Big Stan

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For the Chicago skyscraper nicknamed "Big Stan", see Aon Center (Chicago).
Big Stan
Big Stan Poster.png
Promotional poster for Big Stan
Directed by Rob Schneider
Produced by John Schneider
Mark A.Z. Dippé
Rob Schneider
David Hillary
Timothy Wayne Peternel
Written by Josh Lieb
Starring Rob Schneider
Jennifer Morrison
Scott Wilson
Henry Gibson
Richard Kind
Jackson Rathbone
M. Emmet Walsh
David Carradine
Music by John Hunter
Cinematography Victor Hammer
Edited by Richard Halsey
Production
  company
Crystal Sky Pictures
Silver Nitrate
From Out of Nowhere Productions
Chicago Entertainment Partners
Distributed by Sony Pictures Home Entertainment
Release date(s)
  • November 5, 2007 (2007-11-05) (KBS Premiere Pictures Festival)
  • March 24, 2009 (2009-03-24) (United Kingdom)
Running time 105 minutes
Country United States
Language English
Budget $7.5 million
Box office $8,742,330[1]

Big Stan is a 2007 American comedy film directed and produced by Rob Schneider, who also starred in the film. The film co-stars Jennifer Morrison, Scott Wilson and David Carradine. Although released in some overseas markets during the fall of 2008, it was released straight to DVD in the U.S. on March 24, 2009. It debuted at number 17 on the DVD rental charts of March 23–30, 2009. On the radio show Loveline, Schneider stated that this film will be an "anti-man-raping" film — referring to prison rape.[2]

Plot[edit]

A real estate con artist named Stan Minton (Rob Schneider) panics when he learns that he is going to prison for fraud. Stan's fear of jail-house rape leads him to hire the mysterious guru known as "The Master" (David Carradine) who helps transform him into a creative martial-arts expert. During his incarceration, Stan uses his new-found skills to intimidate his fellow prisoners and prevents the prisoners from hitting or raping each other.

He gains the prisoners' respect, and eventually becomes their leader, bringing peace and harmony to the prison yard. But the corrupt warden has a plan to profit by turning the prison into a war zone, forcing its closure, and selling off the property as valuable real estate. Stan helps him with the real estate aspects in exchange for early parole, however his peacemaking efforts threaten the warden's plan for a riot and he is persuaded to bring back violence.

In a last minute attack of conscience he deliberately blows the parole hearing to rush back and prevent the deaths of his fellow inmates, only to discover that his message of peace has sunk in and the prisoners are dancing instead of fighting. The warden orders the guards to open fire on the dancing men and, when they refuse, grabs a gun and shoots wildly. He attempts to shoot Minton but he is stopped by Minton's wife and the Master, who had snuck in. Three years later Minton leaves the prison, which is now run by one of the more sympathetic guards as the original one is now an inmate, to be met outside by his wife, his young daughter, and the Master.

Cast[edit]

Production notes[edit]

  • The film was shot in six weeks in the summer of 2006, beginning in Los Angeles, and ending in Stockton, California. Shooting on the set began as early as 6:00 am and ended as late as 4:00 am.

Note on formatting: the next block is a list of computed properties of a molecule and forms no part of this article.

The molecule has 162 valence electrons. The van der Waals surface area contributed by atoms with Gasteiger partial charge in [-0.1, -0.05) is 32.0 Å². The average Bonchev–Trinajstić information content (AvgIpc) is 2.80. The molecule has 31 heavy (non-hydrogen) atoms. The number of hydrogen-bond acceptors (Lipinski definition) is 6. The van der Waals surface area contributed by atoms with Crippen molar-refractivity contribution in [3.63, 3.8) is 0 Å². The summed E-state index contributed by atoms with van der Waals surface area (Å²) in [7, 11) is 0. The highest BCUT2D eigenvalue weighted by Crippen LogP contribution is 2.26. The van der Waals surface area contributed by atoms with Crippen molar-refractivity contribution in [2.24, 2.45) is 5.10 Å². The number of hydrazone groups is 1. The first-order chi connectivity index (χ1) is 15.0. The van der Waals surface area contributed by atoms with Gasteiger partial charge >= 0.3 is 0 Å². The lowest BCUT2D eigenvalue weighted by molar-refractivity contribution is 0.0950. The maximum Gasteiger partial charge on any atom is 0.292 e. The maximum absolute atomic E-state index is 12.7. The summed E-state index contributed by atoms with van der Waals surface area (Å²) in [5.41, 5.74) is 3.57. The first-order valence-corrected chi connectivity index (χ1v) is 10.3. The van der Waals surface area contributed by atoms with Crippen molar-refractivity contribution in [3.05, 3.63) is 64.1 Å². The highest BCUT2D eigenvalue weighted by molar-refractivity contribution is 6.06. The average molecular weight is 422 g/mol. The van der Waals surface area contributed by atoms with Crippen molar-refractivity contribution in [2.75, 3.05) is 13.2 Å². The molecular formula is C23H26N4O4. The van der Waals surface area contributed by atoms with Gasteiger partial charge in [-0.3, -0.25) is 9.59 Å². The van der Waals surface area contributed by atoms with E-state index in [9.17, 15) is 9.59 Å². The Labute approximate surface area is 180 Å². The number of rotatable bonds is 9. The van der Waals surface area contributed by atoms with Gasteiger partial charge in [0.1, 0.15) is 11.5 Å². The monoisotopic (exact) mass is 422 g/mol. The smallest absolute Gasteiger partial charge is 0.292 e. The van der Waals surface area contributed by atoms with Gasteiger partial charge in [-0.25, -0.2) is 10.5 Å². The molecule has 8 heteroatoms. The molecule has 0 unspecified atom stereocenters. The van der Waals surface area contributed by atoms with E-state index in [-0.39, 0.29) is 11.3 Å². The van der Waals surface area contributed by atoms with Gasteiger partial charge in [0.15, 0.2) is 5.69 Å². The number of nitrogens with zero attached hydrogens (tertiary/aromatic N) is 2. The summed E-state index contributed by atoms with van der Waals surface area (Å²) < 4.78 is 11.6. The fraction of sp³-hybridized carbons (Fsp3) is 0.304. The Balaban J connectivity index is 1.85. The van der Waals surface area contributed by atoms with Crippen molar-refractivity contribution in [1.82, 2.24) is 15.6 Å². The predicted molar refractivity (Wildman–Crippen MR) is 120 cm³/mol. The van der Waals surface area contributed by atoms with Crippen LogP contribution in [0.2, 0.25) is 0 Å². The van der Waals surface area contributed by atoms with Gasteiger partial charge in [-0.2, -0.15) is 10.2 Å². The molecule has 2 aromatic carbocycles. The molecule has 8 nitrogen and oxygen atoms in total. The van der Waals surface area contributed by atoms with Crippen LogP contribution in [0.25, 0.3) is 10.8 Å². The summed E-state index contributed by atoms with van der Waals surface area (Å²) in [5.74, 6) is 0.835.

• Prison scenes were shot at a closed women's prison in Stockton.
  • Schneider collapsed from heat exhaustion and food poisoning on the set in Stockton on June 29, 2006.
  • During the filming, temperatures in the Stockton area hit record highs of more than 104 degrees Fahrenheit (40 degrees Celsius). Stockton became so hot during the shoot that Schneider provided unlimited bottled water, umbrellas, and medics to apply sunscreen every three hours to the cast and crew.
  • A full size replica cell, constructed of wood and painted gray, was used for some of Schneider's cell scenes.
  • The warden's office was a facade, built on the rooftop of the prison and situated above a balcony with a large clock on the outer wall.
  • Schneider occasionally used weights on the set to "buff up" for scenes in the movie.
  • Melanie Lynskey was originally cast as Stan's ditzy "trophy" wife Mindy, but was later replaced by Jennifer Morrison (House).
  • This was Henry Gibson's last film before his death in September, 2009.
  • Real life mixed martial arts fighters Randy Couture, Don Frye, and Bob Sapp all appear in the movie.
  • Rapper Lil Rob makes an appearance in the film.
  • Ahman Green, former NFL running back for the Houston Texans and Green Bay Packers, appears in the film.
  • Rob Schneider's real life brother-in-law, Matt Farley, plays a guard in the movie.
  • Robert Moreno, a Lieutenant for the San Joaquin County Sheriff's Office renowned for his expertise in sex crimes investigations, appears in the movie as a guard.
  • Rob Schneider's mother, Pilar, makes an appearance in the movie.
  • Brandon Molale, former quarterback for the Fresno Bulldogs, appears in the movie as a guard.
  • Actress Marcia Wallace - cast-member of The Bob Newhart Show from 1972–1978, a frequent guest on several TV game shows, and the voice of Edna Krabappel of The Simpsons - has a cameo in the movie.
  • In addition to appearing in a cameo role, Dan Inosanto was also the fight choreographer for the film.
  • World boxing champion Diego Corrales appeared in the film.

References[edit]

External links[edit]